Four out of every five rural and one out of every five urban households primarily depend on direct burning of solid biomass fuel like fuel wood, crop residue and cattle dung in traditional mud stove/ three stone fire for cooking.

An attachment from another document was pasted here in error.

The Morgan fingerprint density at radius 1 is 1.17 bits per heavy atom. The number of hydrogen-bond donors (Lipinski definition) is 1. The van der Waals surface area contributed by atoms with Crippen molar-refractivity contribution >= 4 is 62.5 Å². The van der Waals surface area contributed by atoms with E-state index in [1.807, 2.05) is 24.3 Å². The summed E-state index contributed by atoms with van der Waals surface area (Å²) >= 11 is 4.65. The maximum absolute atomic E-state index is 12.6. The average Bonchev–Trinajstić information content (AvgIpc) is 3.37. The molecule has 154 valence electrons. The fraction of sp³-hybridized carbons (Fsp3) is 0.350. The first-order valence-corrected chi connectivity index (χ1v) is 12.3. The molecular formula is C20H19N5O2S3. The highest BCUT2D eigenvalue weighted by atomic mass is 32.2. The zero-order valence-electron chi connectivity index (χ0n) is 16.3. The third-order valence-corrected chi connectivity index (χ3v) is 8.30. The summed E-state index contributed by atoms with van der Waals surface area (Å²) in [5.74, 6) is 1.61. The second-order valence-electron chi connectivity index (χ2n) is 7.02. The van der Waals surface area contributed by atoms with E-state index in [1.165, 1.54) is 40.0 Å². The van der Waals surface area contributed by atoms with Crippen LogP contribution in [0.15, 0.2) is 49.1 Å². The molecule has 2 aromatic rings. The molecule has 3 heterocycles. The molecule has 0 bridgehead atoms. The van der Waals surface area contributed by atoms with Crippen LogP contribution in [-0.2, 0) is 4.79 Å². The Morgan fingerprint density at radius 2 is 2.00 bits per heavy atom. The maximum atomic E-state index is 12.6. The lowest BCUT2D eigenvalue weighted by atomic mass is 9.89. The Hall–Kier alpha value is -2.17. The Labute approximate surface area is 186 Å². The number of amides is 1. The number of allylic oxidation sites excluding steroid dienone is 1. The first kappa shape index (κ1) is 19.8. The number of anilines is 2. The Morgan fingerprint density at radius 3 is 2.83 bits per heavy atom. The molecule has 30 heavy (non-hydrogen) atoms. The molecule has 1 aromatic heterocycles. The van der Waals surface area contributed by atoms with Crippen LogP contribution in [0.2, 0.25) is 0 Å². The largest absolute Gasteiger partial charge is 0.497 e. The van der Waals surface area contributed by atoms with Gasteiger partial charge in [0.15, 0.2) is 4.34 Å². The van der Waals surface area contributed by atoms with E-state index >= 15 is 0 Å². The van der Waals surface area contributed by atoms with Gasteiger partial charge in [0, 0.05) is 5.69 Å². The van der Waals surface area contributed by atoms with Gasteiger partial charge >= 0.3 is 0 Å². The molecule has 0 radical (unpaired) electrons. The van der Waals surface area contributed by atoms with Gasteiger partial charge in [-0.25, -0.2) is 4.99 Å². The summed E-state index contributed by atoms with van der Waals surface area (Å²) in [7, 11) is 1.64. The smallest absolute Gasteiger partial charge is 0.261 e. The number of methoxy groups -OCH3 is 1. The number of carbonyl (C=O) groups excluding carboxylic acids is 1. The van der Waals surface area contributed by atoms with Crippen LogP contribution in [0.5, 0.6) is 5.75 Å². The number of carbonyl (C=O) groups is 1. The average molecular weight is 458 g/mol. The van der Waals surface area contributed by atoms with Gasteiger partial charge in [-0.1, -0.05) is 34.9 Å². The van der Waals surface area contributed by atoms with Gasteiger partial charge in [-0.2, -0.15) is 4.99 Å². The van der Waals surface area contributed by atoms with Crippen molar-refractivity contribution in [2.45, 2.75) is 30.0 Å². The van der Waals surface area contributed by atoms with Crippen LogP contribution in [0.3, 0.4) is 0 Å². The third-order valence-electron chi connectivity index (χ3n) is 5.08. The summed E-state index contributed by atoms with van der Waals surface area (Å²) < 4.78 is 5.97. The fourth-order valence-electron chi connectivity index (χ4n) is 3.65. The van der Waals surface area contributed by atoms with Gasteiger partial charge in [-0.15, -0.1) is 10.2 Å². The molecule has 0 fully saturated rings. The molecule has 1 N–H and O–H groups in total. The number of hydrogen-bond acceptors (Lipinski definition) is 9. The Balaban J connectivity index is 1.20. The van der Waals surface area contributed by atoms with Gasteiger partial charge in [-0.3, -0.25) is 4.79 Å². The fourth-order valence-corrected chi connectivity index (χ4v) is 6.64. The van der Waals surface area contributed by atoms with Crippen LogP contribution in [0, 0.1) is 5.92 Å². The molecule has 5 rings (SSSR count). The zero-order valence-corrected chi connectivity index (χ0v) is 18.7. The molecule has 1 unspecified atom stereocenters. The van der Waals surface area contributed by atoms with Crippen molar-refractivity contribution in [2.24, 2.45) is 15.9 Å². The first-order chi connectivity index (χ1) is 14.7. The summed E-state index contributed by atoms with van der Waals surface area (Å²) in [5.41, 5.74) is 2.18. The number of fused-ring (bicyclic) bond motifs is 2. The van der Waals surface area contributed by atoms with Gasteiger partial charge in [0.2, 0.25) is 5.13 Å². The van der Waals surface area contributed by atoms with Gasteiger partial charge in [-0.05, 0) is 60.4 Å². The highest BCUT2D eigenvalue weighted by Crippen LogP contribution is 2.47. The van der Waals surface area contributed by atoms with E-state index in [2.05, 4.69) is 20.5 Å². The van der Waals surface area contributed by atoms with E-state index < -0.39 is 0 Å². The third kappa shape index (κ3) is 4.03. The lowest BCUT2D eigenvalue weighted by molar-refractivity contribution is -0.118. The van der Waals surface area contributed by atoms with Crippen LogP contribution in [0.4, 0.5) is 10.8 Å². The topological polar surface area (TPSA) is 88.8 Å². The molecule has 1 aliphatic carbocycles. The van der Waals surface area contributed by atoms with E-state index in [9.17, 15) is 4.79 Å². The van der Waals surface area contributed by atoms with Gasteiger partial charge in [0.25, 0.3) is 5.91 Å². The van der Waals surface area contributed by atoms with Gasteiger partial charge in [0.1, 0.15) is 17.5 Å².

Such traditional cooking practice is characterized by incomplete combustion of biomass fuels resulting in emission of toxic smoke. Women (and accompanying children) who get exposed to this smoke every day during cooking food in a mud stove, particularly in poorly ventilated kitchens, face increased risk of pneumonia, respiratory diseases, etc. Kitchen smoke is responsible for half a million premature deaths in India annually. The toxic smoke also contains climate change agents like carbon monoxide and black carbon. Such traditional mud stoves also have low thermal efficiency (~15%)that results in high fuel consumption (~1 kg/person/day of firewood) thereby contributing to deforestation in some areas.